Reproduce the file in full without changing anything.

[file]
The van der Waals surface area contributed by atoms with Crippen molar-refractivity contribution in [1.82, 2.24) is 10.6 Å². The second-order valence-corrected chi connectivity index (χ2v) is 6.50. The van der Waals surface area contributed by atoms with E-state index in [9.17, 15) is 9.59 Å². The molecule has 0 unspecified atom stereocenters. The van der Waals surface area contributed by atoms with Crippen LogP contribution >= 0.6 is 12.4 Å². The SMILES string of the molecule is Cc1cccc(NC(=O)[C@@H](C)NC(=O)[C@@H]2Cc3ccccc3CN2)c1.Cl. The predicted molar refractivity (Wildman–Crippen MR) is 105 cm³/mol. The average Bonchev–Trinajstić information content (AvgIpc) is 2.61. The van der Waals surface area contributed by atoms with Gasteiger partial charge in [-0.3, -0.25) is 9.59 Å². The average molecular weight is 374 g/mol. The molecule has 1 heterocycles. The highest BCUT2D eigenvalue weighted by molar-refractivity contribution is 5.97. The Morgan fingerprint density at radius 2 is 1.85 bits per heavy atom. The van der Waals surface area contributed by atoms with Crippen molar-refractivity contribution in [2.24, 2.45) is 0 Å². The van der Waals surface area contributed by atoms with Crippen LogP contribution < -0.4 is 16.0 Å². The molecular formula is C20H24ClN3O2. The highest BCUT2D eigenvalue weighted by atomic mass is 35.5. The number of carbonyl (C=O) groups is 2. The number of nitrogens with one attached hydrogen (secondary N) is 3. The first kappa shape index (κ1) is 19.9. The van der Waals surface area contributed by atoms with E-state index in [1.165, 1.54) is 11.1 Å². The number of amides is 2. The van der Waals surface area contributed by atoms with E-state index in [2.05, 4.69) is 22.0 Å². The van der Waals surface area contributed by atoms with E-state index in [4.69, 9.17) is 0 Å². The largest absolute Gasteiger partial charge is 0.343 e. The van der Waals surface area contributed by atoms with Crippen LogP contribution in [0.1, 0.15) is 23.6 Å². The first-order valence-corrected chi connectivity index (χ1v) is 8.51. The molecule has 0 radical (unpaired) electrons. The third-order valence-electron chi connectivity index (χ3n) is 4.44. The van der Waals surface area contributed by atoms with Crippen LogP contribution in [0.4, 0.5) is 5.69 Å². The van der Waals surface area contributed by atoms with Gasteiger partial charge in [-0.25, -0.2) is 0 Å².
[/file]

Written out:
The van der Waals surface area contributed by atoms with Crippen molar-refractivity contribution in [1.82, 2.24) is 10.6 Å². The second-order valence-corrected chi connectivity index (χ2v) is 6.50. The van der Waals surface area contributed by atoms with E-state index in [9.17, 15) is 9.59 Å². The molecule has 0 unspecified atom stereocenters. The van der Waals surface area contributed by atoms with Crippen LogP contribution >= 0.6 is 12.4 Å². The SMILES string of the molecule is Cc1cccc(NC(=O)[C@@H](C)NC(=O)[C@@H]2Cc3ccccc3CN2)c1.Cl. The predicted molar refractivity (Wildman–Crippen MR) is 105 cm³/mol. The average Bonchev–Trinajstić information content (AvgIpc) is 2.61. The van der Waals surface area contributed by atoms with Gasteiger partial charge in [-0.3, -0.25) is 9.59 Å². The average molecular weight is 374 g/mol. The molecule has 1 heterocycles. The highest BCUT2D eigenvalue weighted by molar-refractivity contribution is 5.97. The Morgan fingerprint density at radius 2 is 1.85 bits per heavy atom. The van der Waals surface area contributed by atoms with Crippen molar-refractivity contribution in [2.24, 2.45) is 0 Å². The van der Waals surface area contributed by atoms with Crippen LogP contribution < -0.4 is 16.0 Å². The molecular formula is C20H24ClN3O2. The highest BCUT2D eigenvalue weighted by atomic mass is 35.5. The number of carbonyl (C=O) groups is 2. The number of nitrogens with one attached hydrogen (secondary N) is 3. The first kappa shape index (κ1) is 19.9. The van der Waals surface area contributed by atoms with E-state index in [1.165, 1.54) is 11.1 Å². The number of amides is 2. The van der Waals surface area contributed by atoms with E-state index in [2.05, 4.69) is 22.0 Å². The van der Waals surface area contributed by atoms with E-state index in [4.69, 9.17) is 0 Å². The largest absolute Gasteiger partial charge is 0.343 e. The van der Waals surface area contributed by atoms with Crippen LogP contribution in [0.1, 0.15) is 23.6 Å². The first-order valence-corrected chi connectivity index (χ1v) is 8.51. The molecule has 0 radical (unpaired) electrons. The third-order valence-electron chi connectivity index (χ3n) is 4.44. The van der Waals surface area contributed by atoms with Crippen LogP contribution in [0.4, 0.5) is 5.69 Å². The van der Waals surface area contributed by atoms with Gasteiger partial charge in [-0.25, -0.2) is 0 Å².